character of a society.
  • False Consciousness- explanations of social
    problems as the shortcomings of individuals
    rather than the flaws of society.
  • Capitalism and Class Conflict- Marx wrote the
    Manifesto of the Communist Party, where he
    described the two major social classes of
    Industrial Capitalism the ruling class and the
    oppressed class.

16
  • Class Conflict- conflict between entire classes
    over the distribution of a societys wealth and
    power.
  • Class Consciousness- workers recognition of
    themselves as a class unified in opposition to
    capitalist and, ultimately, to capitalism itself.

17
Capitalism and AlienationMarx
  • Alienation- the experience of isolation and
    misery resulting from powerlessness.
  • 1. Alienation from the act of working.
  • 2. Alienation from the products of work.
  • 3. Alienation from other workers.
  • 4. Alienation from human potential.

18
Revolution
  • The only way out of the trap of capitalism,
    argued Marx, is to remake society.

19
Max Weber The Rationalization of Society
20
  • Tradition- sediments and beliefs passed from
    generation to generation.
  • Rationality- deliberate, matter-of-fact
    calculation of the most efficient means to
    accomplish a particular task.

21
Is Capitalism Rational?
  • Weber and Marx are on opposite side of the
    argument.
  • Weber considered industrial capitalism the
    essence of rationality because capitalists pursue
    profit in whatever ways they can.
  • Marx believed capitalism was irrational because
    it failed to meet the basic needs of most people
    on earth.

22
Webers Great Thesis Protestantism and
Capitalism Calvinism
  • Rational Social Organization

23
  • 1. Distinctive social institutions.
  • 2. Large-scale organizations.
  • 3. Specialized tasks.
  • 4. Personal discipline.
  • 5. Awareness of time.
  • 6. Technical competence.
  • 7. Impersonality.

24
Rationality and Beaucreacy-
  • The Medieval church grew large, but it remained
    basically traditional and resisted change,
    according to Weber.

25
Rationality and Alienation
  • Max Weber like Karl Marx recognized the
    efficiency of capitalism. Weber also agreed that
    modern society generates widespread alienation.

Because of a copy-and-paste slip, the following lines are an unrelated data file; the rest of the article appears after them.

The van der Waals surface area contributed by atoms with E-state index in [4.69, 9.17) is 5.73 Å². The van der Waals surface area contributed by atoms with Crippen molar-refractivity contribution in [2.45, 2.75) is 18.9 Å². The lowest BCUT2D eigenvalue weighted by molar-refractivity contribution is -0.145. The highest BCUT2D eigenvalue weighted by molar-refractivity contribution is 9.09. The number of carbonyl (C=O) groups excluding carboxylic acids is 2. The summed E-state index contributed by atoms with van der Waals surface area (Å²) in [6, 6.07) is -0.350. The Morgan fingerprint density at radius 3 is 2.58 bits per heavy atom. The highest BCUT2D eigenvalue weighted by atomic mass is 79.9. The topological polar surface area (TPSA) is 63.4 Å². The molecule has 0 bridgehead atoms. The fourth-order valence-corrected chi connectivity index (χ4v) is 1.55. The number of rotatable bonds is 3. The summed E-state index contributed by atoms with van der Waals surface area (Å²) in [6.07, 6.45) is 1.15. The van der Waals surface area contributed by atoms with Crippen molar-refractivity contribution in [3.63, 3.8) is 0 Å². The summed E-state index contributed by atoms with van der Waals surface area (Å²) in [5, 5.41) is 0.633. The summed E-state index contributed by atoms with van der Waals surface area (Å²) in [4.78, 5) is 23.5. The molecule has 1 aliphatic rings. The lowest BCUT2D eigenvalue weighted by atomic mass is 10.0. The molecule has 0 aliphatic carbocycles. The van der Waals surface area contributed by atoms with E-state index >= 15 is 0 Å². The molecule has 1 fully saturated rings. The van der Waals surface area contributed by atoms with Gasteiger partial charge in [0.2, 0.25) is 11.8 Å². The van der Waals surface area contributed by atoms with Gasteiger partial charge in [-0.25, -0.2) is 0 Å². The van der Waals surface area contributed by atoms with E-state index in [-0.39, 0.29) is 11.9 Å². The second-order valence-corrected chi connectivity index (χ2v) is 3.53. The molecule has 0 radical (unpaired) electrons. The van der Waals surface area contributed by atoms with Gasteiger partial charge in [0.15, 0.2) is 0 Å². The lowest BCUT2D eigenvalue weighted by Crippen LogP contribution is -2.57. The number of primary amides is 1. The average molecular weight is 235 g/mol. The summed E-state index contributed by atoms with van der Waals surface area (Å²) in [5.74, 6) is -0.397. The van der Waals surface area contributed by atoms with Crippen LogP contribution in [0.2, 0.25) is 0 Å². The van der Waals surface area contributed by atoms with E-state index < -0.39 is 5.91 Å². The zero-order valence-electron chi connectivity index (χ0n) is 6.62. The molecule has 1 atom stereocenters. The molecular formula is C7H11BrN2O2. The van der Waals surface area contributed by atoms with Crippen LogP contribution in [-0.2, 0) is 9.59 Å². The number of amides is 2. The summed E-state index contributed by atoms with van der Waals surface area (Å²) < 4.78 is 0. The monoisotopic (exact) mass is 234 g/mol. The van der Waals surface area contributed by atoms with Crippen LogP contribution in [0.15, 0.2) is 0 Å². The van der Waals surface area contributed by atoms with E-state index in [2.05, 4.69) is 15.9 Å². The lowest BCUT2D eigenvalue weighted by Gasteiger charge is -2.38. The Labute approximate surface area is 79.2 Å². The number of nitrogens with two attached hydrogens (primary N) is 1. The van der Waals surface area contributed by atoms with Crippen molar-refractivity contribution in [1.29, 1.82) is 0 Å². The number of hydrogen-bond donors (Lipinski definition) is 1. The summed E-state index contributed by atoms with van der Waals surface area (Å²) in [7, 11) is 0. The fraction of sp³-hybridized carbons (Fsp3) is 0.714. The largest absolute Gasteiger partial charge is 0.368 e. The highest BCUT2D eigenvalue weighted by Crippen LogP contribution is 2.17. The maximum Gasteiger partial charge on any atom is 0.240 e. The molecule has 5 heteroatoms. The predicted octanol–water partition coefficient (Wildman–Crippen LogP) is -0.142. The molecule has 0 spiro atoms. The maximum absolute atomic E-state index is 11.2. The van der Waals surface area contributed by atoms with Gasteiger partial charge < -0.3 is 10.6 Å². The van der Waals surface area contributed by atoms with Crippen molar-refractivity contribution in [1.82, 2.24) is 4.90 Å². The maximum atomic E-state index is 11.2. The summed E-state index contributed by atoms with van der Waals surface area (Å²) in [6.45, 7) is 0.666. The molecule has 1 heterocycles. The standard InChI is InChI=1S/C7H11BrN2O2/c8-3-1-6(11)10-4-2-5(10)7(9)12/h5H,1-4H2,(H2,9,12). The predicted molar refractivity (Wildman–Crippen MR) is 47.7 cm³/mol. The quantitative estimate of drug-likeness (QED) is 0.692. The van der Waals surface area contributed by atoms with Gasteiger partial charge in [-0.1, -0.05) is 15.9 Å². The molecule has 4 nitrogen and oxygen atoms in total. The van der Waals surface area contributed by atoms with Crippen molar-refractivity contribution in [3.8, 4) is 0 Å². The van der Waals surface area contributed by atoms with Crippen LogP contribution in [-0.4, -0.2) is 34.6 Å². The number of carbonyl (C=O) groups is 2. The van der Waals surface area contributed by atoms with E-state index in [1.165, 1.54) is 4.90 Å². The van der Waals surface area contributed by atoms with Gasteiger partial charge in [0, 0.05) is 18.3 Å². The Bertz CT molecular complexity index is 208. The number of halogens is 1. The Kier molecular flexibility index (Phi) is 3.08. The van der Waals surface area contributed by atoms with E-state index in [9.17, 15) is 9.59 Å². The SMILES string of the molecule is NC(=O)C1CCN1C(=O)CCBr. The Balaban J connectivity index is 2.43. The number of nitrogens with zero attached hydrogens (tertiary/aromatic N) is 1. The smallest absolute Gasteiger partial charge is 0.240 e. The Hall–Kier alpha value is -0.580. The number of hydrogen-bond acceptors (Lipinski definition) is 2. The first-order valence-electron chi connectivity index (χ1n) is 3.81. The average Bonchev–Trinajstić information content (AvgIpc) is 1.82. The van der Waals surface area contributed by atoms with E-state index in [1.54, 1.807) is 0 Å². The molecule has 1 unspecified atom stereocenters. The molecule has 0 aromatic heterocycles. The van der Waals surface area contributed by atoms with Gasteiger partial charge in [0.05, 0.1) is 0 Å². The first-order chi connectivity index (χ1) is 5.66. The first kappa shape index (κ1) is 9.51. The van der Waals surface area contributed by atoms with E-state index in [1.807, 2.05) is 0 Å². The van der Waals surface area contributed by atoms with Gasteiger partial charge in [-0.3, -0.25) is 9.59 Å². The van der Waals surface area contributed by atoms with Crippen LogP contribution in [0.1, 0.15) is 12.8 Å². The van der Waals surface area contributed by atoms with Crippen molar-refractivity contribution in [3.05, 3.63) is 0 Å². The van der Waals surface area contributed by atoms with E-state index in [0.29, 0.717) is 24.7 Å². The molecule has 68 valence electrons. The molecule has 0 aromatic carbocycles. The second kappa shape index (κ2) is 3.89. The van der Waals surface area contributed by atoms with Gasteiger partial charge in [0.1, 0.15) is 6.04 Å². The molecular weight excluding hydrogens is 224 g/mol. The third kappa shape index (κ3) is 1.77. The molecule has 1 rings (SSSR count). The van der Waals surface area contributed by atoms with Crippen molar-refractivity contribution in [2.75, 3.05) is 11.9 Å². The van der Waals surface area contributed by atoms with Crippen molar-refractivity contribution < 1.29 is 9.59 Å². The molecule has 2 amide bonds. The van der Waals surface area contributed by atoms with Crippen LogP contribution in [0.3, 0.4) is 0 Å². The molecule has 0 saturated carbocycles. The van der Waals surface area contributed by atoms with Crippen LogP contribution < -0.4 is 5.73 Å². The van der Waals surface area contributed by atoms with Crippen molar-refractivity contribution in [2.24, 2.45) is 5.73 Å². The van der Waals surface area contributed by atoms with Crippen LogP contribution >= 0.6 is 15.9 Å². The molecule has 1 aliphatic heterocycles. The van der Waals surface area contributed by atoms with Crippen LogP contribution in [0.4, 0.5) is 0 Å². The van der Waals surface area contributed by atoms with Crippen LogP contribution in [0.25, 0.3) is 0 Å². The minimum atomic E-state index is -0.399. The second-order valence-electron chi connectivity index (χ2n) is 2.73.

26
Emile Durkheim Society and Function
27
Structure Society Beyond Ourselves
  • Durkheim recognized that society exists beyond
    ourselves. Society is more than the individuals
    who compose it society has a life of its own
    that stretches beyond our personal experiences.

28
Social facts-
  • Patterns of behaviorcultural norms, values and
    beliefsexist as established structures and are
    social facts that have an objective reality
    beyond the lives of individuals.

29
Function Society as System-
  • The significance of any social fact, he
    explained, is more than what individuals see in
    our immediate lives social facts help society as
    a whole to operate.

30
Personality Society in Ourselves
  • Society is beyond ourselves and also in
    ourselves. Each of us builds a personality by
    internalizing social facts. How we act, think,
    and feelour essential humanityis drawn from the
    society that nurtures us.

31
Modernity and Anomie
  • Anomie- a condition in which society provides
    little moral guidance to individuals.

32
  • Mechanical Solidarity- social bonds based on
    common sentiments and shared moral value that are
    strong among members of preindustrial societies.
  • With industrialization Durkheim believed that
    mechanical solidarity becomes weaker, and people
    cease to be bound by tradition.

33
  • Organic Solidarity- social bonds based on
    specialized and interdependence that are strong
    among members of industrial societies.
    Solidarity is based on differences among people.
  • Division of Labor- a specialization of economic
    activity.

34
Durkheims Delimma
  • The technological power and greater personal
    freedom of modern society come at the cost of
    declining morality and the rising risk of anomie.

35
Critical Evaluation
  • What holds Societies together?
  • How have Societies changed?
  • Why do Societies change?